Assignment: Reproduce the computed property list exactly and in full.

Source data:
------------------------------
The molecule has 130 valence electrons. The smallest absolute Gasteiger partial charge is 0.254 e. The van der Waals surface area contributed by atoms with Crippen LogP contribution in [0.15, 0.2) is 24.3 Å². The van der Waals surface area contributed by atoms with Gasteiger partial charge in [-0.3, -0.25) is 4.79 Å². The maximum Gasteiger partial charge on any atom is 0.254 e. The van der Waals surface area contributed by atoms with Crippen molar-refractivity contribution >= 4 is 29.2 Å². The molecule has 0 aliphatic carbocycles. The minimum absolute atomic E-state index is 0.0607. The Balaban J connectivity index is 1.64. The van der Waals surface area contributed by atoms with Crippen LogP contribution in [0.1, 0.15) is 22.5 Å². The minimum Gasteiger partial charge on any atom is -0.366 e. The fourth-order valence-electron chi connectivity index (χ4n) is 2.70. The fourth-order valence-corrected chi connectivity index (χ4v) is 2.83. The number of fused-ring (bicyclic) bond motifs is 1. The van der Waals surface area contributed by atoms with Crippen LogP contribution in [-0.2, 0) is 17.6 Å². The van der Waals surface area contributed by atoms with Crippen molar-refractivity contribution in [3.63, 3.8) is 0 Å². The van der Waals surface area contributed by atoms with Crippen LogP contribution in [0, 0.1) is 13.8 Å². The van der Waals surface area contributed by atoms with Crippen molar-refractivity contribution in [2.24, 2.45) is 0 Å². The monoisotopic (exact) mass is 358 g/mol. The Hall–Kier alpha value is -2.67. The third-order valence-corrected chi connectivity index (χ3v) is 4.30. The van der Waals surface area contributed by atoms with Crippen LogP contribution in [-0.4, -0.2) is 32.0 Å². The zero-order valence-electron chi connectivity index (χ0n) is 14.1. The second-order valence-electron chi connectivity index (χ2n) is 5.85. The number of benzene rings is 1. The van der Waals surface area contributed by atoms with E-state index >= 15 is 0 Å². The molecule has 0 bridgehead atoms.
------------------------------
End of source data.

The molecule has 130 valence electrons. The smallest absolute Gasteiger partial charge is 0.254 e. The van der Waals surface area contributed by atoms with Crippen LogP contribution in [0.15, 0.2) is 24.3 Å². The van der Waals surface area contributed by atoms with Gasteiger partial charge in [-0.3, -0.25) is 4.79 Å². The maximum Gasteiger partial charge on any atom is 0.254 e. The van der Waals surface area contributed by atoms with Crippen molar-refractivity contribution >= 4 is 29.2 Å². The molecule has 0 aliphatic carbocycles. The minimum absolute atomic E-state index is 0.0607. The Balaban J connectivity index is 1.64. The van der Waals surface area contributed by atoms with Crippen LogP contribution in [0.1, 0.15) is 22.5 Å². The minimum Gasteiger partial charge on any atom is -0.366 e. The fourth-order valence-electron chi connectivity index (χ4n) is 2.70. The fourth-order valence-corrected chi connectivity index (χ4v) is 2.83. The number of fused-ring (bicyclic) bond motifs is 1. The van der Waals surface area contributed by atoms with Crippen LogP contribution in [-0.2, 0) is 17.6 Å². The van der Waals surface area contributed by atoms with Crippen molar-refractivity contribution in [3.63, 3.8) is 0 Å². The van der Waals surface area contributed by atoms with Crippen LogP contribution in [0, 0.1) is 13.8 Å². The van der Waals surface area contributed by atoms with Crippen molar-refractivity contribution in [2.24, 2.45) is 0 Å². The monoisotopic (exact) mass is 358 g/mol. The Hall–Kier alpha value is -2.67. The third-order valence-corrected chi connectivity index (χ3v) is 4.30. The van der Waals surface area contributed by atoms with Crippen LogP contribution in [-0.4, -0.2) is 32.0 Å². The zero-order valence-electron chi connectivity index (χ0n) is 14.1. The second-order valence-electron chi connectivity index (χ2n) is 5.85. The number of benzene rings is 1. The van der Waals surface area contributed by atoms with E-state index >= 15 is 0 Å². The molecule has 0 bridgehead atoms.